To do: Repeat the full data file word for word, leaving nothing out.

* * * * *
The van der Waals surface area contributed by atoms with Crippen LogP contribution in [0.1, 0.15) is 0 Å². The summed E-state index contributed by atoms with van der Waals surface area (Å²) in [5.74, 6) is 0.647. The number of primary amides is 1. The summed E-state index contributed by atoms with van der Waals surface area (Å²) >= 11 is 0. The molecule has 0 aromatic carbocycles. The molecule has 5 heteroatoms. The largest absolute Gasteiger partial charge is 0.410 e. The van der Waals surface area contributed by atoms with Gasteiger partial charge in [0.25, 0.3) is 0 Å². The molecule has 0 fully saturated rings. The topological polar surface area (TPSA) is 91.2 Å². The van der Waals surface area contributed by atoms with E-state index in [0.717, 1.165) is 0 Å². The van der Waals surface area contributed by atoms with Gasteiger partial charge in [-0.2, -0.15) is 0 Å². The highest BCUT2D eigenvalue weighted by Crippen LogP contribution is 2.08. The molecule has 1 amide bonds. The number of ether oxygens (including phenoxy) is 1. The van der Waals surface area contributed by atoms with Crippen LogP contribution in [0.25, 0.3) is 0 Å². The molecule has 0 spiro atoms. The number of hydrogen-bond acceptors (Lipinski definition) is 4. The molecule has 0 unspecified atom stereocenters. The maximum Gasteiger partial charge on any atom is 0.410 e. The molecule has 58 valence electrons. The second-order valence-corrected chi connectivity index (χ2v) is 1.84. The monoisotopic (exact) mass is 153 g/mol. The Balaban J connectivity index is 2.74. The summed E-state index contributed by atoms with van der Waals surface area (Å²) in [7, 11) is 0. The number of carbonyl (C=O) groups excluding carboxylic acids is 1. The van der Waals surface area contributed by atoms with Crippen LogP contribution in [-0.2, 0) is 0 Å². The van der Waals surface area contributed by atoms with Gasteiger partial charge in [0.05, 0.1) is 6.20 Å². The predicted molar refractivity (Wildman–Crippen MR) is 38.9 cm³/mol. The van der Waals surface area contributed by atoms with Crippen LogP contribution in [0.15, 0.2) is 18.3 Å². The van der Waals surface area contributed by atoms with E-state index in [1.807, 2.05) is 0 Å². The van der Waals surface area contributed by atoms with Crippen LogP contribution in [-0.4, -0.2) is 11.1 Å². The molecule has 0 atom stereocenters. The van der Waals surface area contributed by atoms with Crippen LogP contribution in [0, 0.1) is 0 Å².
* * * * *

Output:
The van der Waals surface area contributed by atoms with Crippen LogP contribution in [0.1, 0.15) is 0 Å². The summed E-state index contributed by atoms with van der Waals surface area (Å²) in [5.74, 6) is 0.647. The number of primary amides is 1. The summed E-state index contributed by atoms with van der Waals surface area (Å²) >= 11 is 0. The molecule has 0 aromatic carbocycles. The molecule has 5 heteroatoms. The largest absolute Gasteiger partial charge is 0.410 e. The van der Waals surface area contributed by atoms with Gasteiger partial charge in [0.25, 0.3) is 0 Å². The molecule has 0 fully saturated rings. The topological polar surface area (TPSA) is 91.2 Å². The van der Waals surface area contributed by atoms with E-state index in [0.717, 1.165) is 0 Å². The van der Waals surface area contributed by atoms with Gasteiger partial charge in [-0.2, -0.15) is 0 Å². The highest BCUT2D eigenvalue weighted by Crippen LogP contribution is 2.08. The molecule has 1 amide bonds. The number of ether oxygens (including phenoxy) is 1. The van der Waals surface area contributed by atoms with Crippen LogP contribution in [0.25, 0.3) is 0 Å². The molecule has 0 spiro atoms. The number of hydrogen-bond acceptors (Lipinski definition) is 4. The molecule has 0 unspecified atom stereocenters. The maximum Gasteiger partial charge on any atom is 0.410 e. The molecule has 58 valence electrons. The second-order valence-corrected chi connectivity index (χ2v) is 1.84. The monoisotopic (exact) mass is 153 g/mol. The Balaban J connectivity index is 2.74. The summed E-state index contributed by atoms with van der Waals surface area (Å²) in [7, 11) is 0. The number of carbonyl (C=O) groups excluding carboxylic acids is 1. The van der Waals surface area contributed by atoms with Crippen LogP contribution in [-0.2, 0) is 0 Å². The van der Waals surface area contributed by atoms with Gasteiger partial charge in [0.05, 0.1) is 6.20 Å². The predicted molar refractivity (Wildman–Crippen MR) is 38.9 cm³/mol. The van der Waals surface area contributed by atoms with Crippen LogP contribution in [0.15, 0.2) is 18.3 Å². The van der Waals surface area contributed by atoms with E-state index in [1.807, 2.05) is 0 Å². The van der Waals surface area contributed by atoms with Crippen LogP contribution in [-0.4, -0.2) is 11.1 Å². The molecule has 0 atom stereocenters. The van der Waals surface area contributed by atoms with Crippen LogP contribution in [0, 0.1) is 0 Å².